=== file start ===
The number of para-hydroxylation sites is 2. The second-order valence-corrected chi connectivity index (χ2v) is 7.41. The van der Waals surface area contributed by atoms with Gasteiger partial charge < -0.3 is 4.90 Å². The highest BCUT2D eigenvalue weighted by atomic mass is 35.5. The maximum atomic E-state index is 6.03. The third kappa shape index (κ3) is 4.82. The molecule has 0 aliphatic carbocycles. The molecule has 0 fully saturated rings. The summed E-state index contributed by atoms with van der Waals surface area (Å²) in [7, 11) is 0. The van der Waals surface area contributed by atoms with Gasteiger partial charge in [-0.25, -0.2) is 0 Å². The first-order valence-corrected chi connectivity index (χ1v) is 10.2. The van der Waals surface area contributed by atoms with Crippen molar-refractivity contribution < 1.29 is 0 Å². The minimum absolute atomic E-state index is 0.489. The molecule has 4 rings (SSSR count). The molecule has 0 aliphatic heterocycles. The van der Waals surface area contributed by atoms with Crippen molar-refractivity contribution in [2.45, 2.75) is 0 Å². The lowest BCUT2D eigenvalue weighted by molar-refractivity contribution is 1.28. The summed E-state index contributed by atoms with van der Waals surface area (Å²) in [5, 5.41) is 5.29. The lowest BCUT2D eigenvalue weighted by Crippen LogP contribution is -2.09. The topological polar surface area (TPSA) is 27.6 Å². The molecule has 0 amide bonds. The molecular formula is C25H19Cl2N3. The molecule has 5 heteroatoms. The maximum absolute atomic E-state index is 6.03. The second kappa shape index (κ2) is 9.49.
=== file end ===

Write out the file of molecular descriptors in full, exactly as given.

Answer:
The number of para-hydroxylation sites is 2. The second-order valence-corrected chi connectivity index (χ2v) is 7.41. The van der Waals surface area contributed by atoms with Gasteiger partial charge < -0.3 is 4.90 Å². The highest BCUT2D eigenvalue weighted by atomic mass is 35.5. The maximum atomic E-state index is 6.03. The third kappa shape index (κ3) is 4.82. The molecule has 0 aliphatic carbocycles. The molecule has 0 fully saturated rings. The summed E-state index contributed by atoms with van der Waals surface area (Å²) in [7, 11) is 0. The van der Waals surface area contributed by atoms with Gasteiger partial charge in [-0.25, -0.2) is 0 Å². The first-order valence-corrected chi connectivity index (χ1v) is 10.2. The van der Waals surface area contributed by atoms with Crippen molar-refractivity contribution < 1.29 is 0 Å². The minimum absolute atomic E-state index is 0.489. The molecule has 4 rings (SSSR count). The molecule has 0 aliphatic heterocycles. The van der Waals surface area contributed by atoms with Crippen molar-refractivity contribution in [2.45, 2.75) is 0 Å². The lowest BCUT2D eigenvalue weighted by molar-refractivity contribution is 1.28. The summed E-state index contributed by atoms with van der Waals surface area (Å²) in [5, 5.41) is 5.29. The lowest BCUT2D eigenvalue weighted by Crippen LogP contribution is -2.09. The topological polar surface area (TPSA) is 27.6 Å². The molecule has 0 amide bonds. The molecular formula is C25H19Cl2N3. The molecule has 5 heteroatoms. The maximum absolute atomic E-state index is 6.03. The second kappa shape index (κ2) is 9.49.